*See the Feb. 7, 2018 print edition of The Lake Orion Review for more on this developing story.
By Jim Newell
Orion Township Trustee Ron Sliwinski has been charged with misdemeanor assault and battery after an investigation by the Oakland County Sheriff’s Office and case review by the Oakland County Prosecutor’s Office.
Ronald Craig Sliwinski, 40, of Orion Township was arrested and then booked at 1:17 p.m. Jan. 30.
He was arraigned on one count of assault and battery before Magistrate Marie Soma in the 52nd District Court, Division 3 in Rochester Hills and received a $2,000 personal bond on Jan. 30, said Undersheriff Mike McCabe of the OCSO.
Sliwinski’s next court date is a pre-trial hearing before Judge Julie Nicholson at 8:30 a.m. Feb. 28 in the 52-3 District Court.
Under the terms of the arraignment bond, Sliwinski is to have no contact with the person he is accused of assaulting. A 52-3 District Court officer confirmed the pre-trial and bond information.
If convicted, Sliwinski could face up to 93 days in jail, up to $500 in fines, or both, according to Michigan Penal Code 750.81.
Orion Township Supervisor Chris Barnett said he and the township board are aware of the charges against Sliwinski.
“It’s disappointing to see. Since we received the letter in November, I’ve encouraged our board to stay focused on the many issues facing the township. The allegations in November were serious enough for us to forward it to the state Attorney General’s Office for review. At this time, I really don’t want to say more until the township board consults with our attorney,” Barnett said.
On Nov. 6, 2017 an unknown person sent 44 envelopes addressed to Orion Township Hall staff, each envelope containing an unsigned statement and copies of emails accusing Sliwinski of sexually harassing a female teacher at Lake Orion High School.
The emails exchanges, dated May 2, 2017, are between a married teacher who said the harassment had gone on for years, and, according to the documents, included unwanted physical touching, vulgar gestures and inappropriate comments about the teacher’s appearance and sex life.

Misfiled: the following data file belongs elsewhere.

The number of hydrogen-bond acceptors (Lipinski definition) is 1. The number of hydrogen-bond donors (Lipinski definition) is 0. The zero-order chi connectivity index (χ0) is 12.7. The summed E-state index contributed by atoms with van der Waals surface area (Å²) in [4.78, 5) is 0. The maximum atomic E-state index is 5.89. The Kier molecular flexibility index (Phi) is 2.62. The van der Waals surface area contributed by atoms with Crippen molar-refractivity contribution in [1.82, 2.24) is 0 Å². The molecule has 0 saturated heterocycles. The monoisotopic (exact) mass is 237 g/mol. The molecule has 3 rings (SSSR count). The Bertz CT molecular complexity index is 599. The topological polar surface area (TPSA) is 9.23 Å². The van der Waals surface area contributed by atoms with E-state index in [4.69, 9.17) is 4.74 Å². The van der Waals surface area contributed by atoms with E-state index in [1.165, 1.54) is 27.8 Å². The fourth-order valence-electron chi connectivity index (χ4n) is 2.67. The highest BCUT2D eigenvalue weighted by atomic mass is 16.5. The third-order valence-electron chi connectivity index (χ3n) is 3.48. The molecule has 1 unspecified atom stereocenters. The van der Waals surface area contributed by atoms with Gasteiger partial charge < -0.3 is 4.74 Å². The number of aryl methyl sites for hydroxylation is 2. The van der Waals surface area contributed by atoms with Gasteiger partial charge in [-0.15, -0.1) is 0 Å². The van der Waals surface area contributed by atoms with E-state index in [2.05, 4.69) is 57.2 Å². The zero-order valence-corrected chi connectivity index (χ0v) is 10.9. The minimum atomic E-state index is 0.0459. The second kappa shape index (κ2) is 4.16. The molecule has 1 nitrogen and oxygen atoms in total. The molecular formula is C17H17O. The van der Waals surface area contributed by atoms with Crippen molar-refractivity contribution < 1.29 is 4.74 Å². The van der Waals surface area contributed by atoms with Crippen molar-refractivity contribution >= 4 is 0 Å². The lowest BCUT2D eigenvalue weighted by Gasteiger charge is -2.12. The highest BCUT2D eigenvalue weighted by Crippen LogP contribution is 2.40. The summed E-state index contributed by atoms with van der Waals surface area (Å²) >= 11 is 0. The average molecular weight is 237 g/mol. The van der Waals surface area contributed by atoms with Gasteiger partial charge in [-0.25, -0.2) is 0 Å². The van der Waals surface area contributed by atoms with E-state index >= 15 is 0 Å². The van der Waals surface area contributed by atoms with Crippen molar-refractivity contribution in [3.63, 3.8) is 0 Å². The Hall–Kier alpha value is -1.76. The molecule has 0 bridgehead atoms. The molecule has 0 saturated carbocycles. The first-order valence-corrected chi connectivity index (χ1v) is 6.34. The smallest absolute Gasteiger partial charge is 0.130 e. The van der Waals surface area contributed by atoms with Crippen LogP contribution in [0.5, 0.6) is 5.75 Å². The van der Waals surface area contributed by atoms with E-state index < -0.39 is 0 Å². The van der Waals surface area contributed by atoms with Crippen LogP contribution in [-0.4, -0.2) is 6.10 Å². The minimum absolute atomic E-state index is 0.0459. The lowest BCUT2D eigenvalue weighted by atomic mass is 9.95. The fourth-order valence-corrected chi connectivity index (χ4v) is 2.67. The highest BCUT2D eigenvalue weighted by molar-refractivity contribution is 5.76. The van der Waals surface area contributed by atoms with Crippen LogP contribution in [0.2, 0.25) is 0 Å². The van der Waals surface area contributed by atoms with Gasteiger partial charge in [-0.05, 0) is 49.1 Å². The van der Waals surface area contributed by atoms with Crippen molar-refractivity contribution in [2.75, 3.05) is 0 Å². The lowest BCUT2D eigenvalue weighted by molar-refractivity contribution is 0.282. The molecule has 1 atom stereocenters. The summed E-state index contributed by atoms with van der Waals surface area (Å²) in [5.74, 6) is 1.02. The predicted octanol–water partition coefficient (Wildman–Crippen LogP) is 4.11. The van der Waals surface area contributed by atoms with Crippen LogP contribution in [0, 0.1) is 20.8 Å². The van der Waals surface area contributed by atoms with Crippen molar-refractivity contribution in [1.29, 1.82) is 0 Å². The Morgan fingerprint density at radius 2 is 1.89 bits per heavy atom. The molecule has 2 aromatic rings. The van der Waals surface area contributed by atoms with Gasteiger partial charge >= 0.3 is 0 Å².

The Lake Orion Review did reach out to Sliwinski and the teacher he is accused of harassing but have not yet received a response from either party.
Sliwinski is a former special education teacher at Lake Orion High School and also was the JV football coach. He was elected as an Orion Township trustee in November 2016 while still employed with Lake Orion schools.
McCabe said the Oakland County Sheriff’s Office had received a complaint against Sliwinski at the Orion Township Substation in November. “A complaint has been filed. We do have an ongoing investigation.”
The investigation was turned over to the Sheriff’s Special Investigations Unit, the Major Crimes and Professional Standards unit of the Oakland County Sheriff’s Office. The SIU consists of six detective sergeants who investigate cases ranging from major crimes to internal affairs.
“Whenever anything occurs at one of our substations that could present a conflict, we bring it downtown,” McCabe said.
After the investigation, McCabe said the sheriff’s office turned the case over to the county prosecutor’s office for review.
Township administrators sent a notice the day after receiving the allegations against Sliwinski to all township employees regarding the documents and sexual harassment in general, saying that the township does not condone harassment in the workplace and that employees were encouraged to come forward if they felt like they had been harassed at any time.
Lake Orion Community Schools Superintendent Marion Ginopolis said in November that she could not violate employee confidentiality laws by commenting on any employee-related issue, but released a statement to The Lake Orion Review:
“Ron Sliwinski resigned from his employment with the District on June 6, 2017. Personnel issues are classified as confidential for all employees and the District cannot disclose any information or confirm if allegations you received from an anonymous source are true or not.”
When contacted for this article, Ginopolis referred The Review to her previous statement.
The Orion Township Board of Trustees, during a special meeting on Nov. 15, voted to refer the sexual harassment allegations against Sliwinski to the state Attorney General’s Office for review.
The township board is limited in any action it can take against an elected official accused of misconduct – without charges being filed, or a conviction.
Barnett said a township board cannot compel or force an elected official to resign.
“One (option) would be that the person could voluntarily resign from a position. It is a potential that we could refer this to the (state) Attorney General’s office and they could weigh in. The governor has the power to remove an elected official in the state of Michigan from office. And then, finally, a recall election,” Barnett said.